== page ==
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Mr. Davey: To ask the Secretary of State for Education and Skills if she will list categories of companies which would not be permitted to set up a school trust because of the nature of their business. 
Jacqui Smith: All trusts will by law be charities and will be subject to regulation by the Charities Commission. We will require trusts to have specific charitable objects and all members of trusts will be under a statutory duty to conduct the trust in accordance with its objects.
It will be for the governing bodies of individual schools to decide whether to form a partnership with a trust and to publish proposals setting out how that partnership will enhance the school's ethos and character.
The local authority can refer the governing body's decision to the schools adjudicator for determination, if there are serious concerns about the impact of the acquisition of the trust on school standards. We intend to issue guidance to governing bodies and the schools adjudicator in due course about the factors to take into account when considering proposals.
We will produce illustrative regulations to accompany the passage of the forthcoming Bill. The list of persons who would not be permitted to set up a school trust or to be members of such a trust will be similar to the list of individuals who cannot be members of a school company in the School Companies Regulations 2002.
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Mrs. Dorries: To ask the Secretary of State for Education and Skills (1) how many qualified teachers of (a) the sciences, (b) English, (c) modern foreign languages, (d) physical education, (e) drama, (f) media studies, (g) mathematics and (h) information and communication technology there have been in secondary schools in each year since 1997; and if she will make a statement; 
(2) how many qualified teachers of (a) biology, including human biology, (b) chemistry, (c) physics and (d) dual science there have been in the state sector in each year since 1997; and if she will make a statement. 
Jacqui Smith: The information requested is not available in the format requested. Information on subject teaching is collected through periodic secondary school staffing surveys. The following table shows the numbers of full-time teachers who provided some tuition in the subjects 1 shown. Information is provided for maintained secondary schools in England, from the two most recent sample surveys.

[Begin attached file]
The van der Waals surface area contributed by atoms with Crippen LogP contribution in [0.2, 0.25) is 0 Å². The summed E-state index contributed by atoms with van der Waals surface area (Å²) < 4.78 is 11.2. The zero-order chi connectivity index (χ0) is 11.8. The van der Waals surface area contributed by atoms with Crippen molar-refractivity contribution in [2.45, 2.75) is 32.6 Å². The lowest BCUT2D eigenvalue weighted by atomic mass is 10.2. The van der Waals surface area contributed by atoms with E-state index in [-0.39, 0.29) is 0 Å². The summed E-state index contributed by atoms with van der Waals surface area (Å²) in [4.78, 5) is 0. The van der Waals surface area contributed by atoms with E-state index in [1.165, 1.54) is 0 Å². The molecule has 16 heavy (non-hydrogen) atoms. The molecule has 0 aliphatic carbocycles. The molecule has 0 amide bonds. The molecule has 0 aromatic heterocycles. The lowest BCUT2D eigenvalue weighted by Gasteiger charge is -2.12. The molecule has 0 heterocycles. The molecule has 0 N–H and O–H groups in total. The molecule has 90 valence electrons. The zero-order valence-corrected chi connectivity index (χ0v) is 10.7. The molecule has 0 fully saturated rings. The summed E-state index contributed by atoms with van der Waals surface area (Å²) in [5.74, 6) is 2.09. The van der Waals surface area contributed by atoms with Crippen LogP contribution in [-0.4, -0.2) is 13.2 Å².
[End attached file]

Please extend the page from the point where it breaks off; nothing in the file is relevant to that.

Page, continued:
|November 1996||November 2002|
|Other Modern Languages||1,300||1,400|
Phil Hope: The information requested is not readily available and can be provided only at disproportionate cost. Learners participating in Skills for Life courses may have previously taken leisure courses but evidence suggests that for most Skills for Life learners, their Skills for Life courses will have been their first entry back into education since school.
Phil Hope: All Skills for Life courses funded by the Learning and Skills Council for England are referenced to the National Standards for Literacy and Numeracy, which cover Entry Levels 1, 2 and 3 and Levels 1 and 2. This ensures that there is consistency in a learner's studies across the country, whatever their environment or situation. The standards are constructed to facilitate progression from one level to the next in order to promote high quality learning which naturally leads the learner through the levels and where each level sets the context for higher level work in the next. Entry Level 2 Skills for Life courses build on the work done at Entry Level 1 but broaden and raise the expected levels of achievement. For instance, in literacy the contexts are extended from forms, lists, messages, notes and records" at Entry Level 1 to also include e-mails and simple narratives" at Entry Level 2.
Mr. Stephen O'Brien: To ask the Secretary of State for Education and Skills how many adults on the Skills for Life programme have achieved (a) two Skills for Life qualifications, (b) three Skills for Life qualifications and (c) four or more Skills for Life qualifications since the programme began. 
From April 2001 to July 2005, a confirmed 1,130,000 adults have achieved a qualification in literacy, language or numeracy and have counted towards the Skills for Life Public Service Agreement (PSA) target. However, the Department currently only has detailed and complete information on Skills for Life achievements from April 2001 until July 2004. During that period approximately 865,000 learners achieved at least one Skills for Life qualification in literacy, language or numeracy and therefore counted once towards the Skills for Life PSA target. The total number
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of Skills for Life achievements of these learners was approximately 1,280,000 achievements, which is an average of 1.48 per learner. Therefore, a significant number of learners will have gained two or more achievements. The specific information requested is not readily available and can be provided only at disproportionate cost.
Mr. Hoban: To ask the Secretary of State for Education and Skills pursuant to the White Paper, High Standards, Better Schools for All" what the issues are that arise for special schools from Trust status; and if she will make a statement. 
Maria Eagle: The White Paper Higher Standards, Better Schools for All" states that to spread innovation and diversity across the whole school system, we will promote the establishment of self-governing Trust schools. We acknowledge in the White Paper that Trust status for special schools raises a number of complex issues and we will continue to work with schools to decide the best way forward.
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